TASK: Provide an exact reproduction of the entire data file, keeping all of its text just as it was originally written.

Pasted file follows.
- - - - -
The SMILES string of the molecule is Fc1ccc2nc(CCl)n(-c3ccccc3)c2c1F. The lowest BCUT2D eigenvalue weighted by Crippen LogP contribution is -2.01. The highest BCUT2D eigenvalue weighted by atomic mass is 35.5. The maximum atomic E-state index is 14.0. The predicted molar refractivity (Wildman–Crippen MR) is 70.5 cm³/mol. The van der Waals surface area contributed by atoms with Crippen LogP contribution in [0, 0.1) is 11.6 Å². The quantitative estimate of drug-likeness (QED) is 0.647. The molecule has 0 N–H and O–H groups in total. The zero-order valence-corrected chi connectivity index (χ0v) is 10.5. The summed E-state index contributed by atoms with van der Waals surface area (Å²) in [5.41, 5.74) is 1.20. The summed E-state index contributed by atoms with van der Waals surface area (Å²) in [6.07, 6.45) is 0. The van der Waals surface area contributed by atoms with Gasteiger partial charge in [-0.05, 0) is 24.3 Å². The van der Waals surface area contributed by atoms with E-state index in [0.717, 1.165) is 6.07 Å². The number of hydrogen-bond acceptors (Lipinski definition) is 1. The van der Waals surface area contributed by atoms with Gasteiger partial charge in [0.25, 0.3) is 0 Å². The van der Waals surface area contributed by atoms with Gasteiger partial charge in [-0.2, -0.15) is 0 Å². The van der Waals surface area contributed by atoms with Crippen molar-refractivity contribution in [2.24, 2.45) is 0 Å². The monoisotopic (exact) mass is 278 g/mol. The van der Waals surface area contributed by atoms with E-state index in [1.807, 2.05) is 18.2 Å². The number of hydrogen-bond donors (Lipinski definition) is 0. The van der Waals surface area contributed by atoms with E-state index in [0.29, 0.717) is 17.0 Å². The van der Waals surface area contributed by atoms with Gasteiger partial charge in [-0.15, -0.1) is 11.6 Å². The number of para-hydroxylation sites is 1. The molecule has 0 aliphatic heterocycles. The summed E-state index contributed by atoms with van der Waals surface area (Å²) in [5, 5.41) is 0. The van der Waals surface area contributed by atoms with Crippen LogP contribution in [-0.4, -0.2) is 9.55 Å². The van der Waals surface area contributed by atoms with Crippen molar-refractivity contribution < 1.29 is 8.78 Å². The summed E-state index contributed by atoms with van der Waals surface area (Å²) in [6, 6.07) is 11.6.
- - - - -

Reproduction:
The SMILES string of the molecule is Fc1ccc2nc(CCl)n(-c3ccccc3)c2c1F. The lowest BCUT2D eigenvalue weighted by Crippen LogP contribution is -2.01. The highest BCUT2D eigenvalue weighted by atomic mass is 35.5. The maximum atomic E-state index is 14.0. The predicted molar refractivity (Wildman–Crippen MR) is 70.5 cm³/mol. The van der Waals surface area contributed by atoms with Crippen LogP contribution in [0, 0.1) is 11.6 Å². The quantitative estimate of drug-likeness (QED) is 0.647. The molecule has 0 N–H and O–H groups in total. The zero-order valence-corrected chi connectivity index (χ0v) is 10.5. The summed E-state index contributed by atoms with van der Waals surface area (Å²) in [5.41, 5.74) is 1.20. The summed E-state index contributed by atoms with van der Waals surface area (Å²) in [6.07, 6.45) is 0. The van der Waals surface area contributed by atoms with Gasteiger partial charge in [-0.05, 0) is 24.3 Å². The van der Waals surface area contributed by atoms with E-state index in [0.717, 1.165) is 6.07 Å². The number of hydrogen-bond acceptors (Lipinski definition) is 1. The van der Waals surface area contributed by atoms with Gasteiger partial charge in [0.25, 0.3) is 0 Å². The van der Waals surface area contributed by atoms with Gasteiger partial charge in [-0.2, -0.15) is 0 Å². The van der Waals surface area contributed by atoms with Crippen molar-refractivity contribution in [2.24, 2.45) is 0 Å². The monoisotopic (exact) mass is 278 g/mol. The van der Waals surface area contributed by atoms with E-state index in [1.807, 2.05) is 18.2 Å². The number of hydrogen-bond donors (Lipinski definition) is 0. The van der Waals surface area contributed by atoms with E-state index in [0.29, 0.717) is 17.0 Å². The van der Waals surface area contributed by atoms with Gasteiger partial charge in [-0.15, -0.1) is 11.6 Å². The number of para-hydroxylation sites is 1. The molecule has 0 aliphatic heterocycles. The summed E-state index contributed by atoms with van der Waals surface area (Å²) in [5, 5.41) is 0. The van der Waals surface area contributed by atoms with Crippen LogP contribution in [-0.4, -0.2) is 9.55 Å². The van der Waals surface area contributed by atoms with Crippen molar-refractivity contribution < 1.29 is 8.78 Å². The summed E-state index contributed by atoms with van der Waals surface area (Å²) in [6, 6.07) is 11.6.